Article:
Right-wingers mount protests of the stay-at-home rules keeping them safe
Conservatives have turned how someone responds to the coronavirus pandemic — a bona fide global health crisis — into somewhat of an ideological purity test that devalues things like "public safety" and "basic health care" for the self-satisfying appeal of "owning the libs." Given the degree to which President Trump has so thoroughly injected his own ego into the country's coronavirus response, the backlash from the far-right against attempts to mitigate the speed and spread of coronavirus was, in retrospect, rather predictable.
Nevertheless I have to admit I was genuinely unprepared to see a gaggle of flag-waving (both American and Confederate) right-wingers defying their local lockdown orders to protest for the right to be infected with coronavirus. And yet, that's where we are now as a country, with rallies in multiple states from people demanding to be allowed to roam free in defiance of the stay-at-home rules meant to keep them alive and healthy.
On Wednesday, protesters in Michigan participated in "Operation Gridlock," where they drove laps around the state capitol building in cars festooned with Trump memorabilia and Confederate symbols, videos show. Their gripe, per NBC affiliate WILX, is that there's been "no action from [the Michigan governor] to promote both physical and economic health while the stay-at-home order is in effect."
In other words: They're complaining that their head of state has put their health over the total wellbeing of the economy. "There is no reason why [Democratic Michigan Gov. Gretchen Whitmer] can't be looking at some safe ways to be opening up businesses," Michigan Conservative Coalition spokesperson Meshawn Maddock told WILX. "Instead of talking about what's essential and nonessential, let's talk about what's safe and not safe. Safe businesses and safe workers need to get back to work."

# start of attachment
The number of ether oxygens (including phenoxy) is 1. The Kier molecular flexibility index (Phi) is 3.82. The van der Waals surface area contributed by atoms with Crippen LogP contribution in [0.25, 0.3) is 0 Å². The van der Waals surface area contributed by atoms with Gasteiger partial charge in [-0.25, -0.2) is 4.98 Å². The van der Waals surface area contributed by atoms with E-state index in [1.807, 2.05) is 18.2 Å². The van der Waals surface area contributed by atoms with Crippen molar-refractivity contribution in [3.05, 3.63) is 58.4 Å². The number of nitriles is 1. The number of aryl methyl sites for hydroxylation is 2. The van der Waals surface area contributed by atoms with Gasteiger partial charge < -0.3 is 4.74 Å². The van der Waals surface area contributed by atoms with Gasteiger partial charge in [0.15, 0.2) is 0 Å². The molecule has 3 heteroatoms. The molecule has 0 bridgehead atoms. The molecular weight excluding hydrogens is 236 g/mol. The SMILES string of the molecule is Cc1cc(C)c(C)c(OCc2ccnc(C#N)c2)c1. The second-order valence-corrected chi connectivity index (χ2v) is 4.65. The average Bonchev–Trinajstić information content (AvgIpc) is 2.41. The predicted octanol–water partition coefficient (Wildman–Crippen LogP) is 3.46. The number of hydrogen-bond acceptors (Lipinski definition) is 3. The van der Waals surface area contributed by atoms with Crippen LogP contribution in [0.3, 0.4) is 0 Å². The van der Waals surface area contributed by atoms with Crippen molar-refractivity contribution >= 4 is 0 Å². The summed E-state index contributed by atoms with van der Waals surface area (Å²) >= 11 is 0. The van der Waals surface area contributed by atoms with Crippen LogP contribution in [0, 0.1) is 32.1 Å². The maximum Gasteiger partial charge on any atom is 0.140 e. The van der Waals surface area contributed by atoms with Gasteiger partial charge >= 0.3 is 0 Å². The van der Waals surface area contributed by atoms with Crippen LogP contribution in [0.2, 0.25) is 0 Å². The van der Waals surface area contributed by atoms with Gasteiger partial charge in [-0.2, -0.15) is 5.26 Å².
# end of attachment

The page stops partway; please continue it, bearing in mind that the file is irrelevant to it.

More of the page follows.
In North Carolina, meanwhile, at least one person was arrested during a separate mass protest against Democratic Gov. Roy Cooper's stay-at-home orders. "We are in violation of Comrade Cooper’s order,” Leonard Harrison told The News & Observer, pejoratively referring to the governor. “If I get locked up today, I’m okay with that. As North Carolinians, we need to get back to work.”
According to The News & Observer, protesters also verbally attacked law enforcement officials sent to monitor the rally. “Are you goons of Cooper or servants of the people?” one protester reportedly yelled.
Asked on Twitter why arrests were being threatened, the Raleigh Police Department stated that "protesting is a non-essential activity" — a similar response to that of the police department in Greensboro, North Carolina, where several anti-abortion protesters were arrested for violating the state's social distancing orders earlier this month.
And in Columbus, Ohio, this week, approximately 75 people protested Republican Gov. Mike DeWine's shutdown orders, where they reportedly told the anti-vaccine activist Scott Shoemaker, who was on site to cover the rally, things like "we're not afraid of any viruses." The protesters also waved signs reading "my inherent rights don't end where your fear begins."
And this is where we now are as a country: A viral pandemic has killed nearly 30,000 people in the U.S. to date, and despite efforts by local governments to literally keep their residents safe, and indeed alive, a sampling of the right wing's loudest members have decided that this is the perfect time to risk their health to make a point about government overreach and their own tough-guy American exceptionalism.
Suffice it to say, all these people who amassed in a public gathering to shout and wave signs and honk horns should probably line up for a coronavirus test sooner rather than later, just to be safe.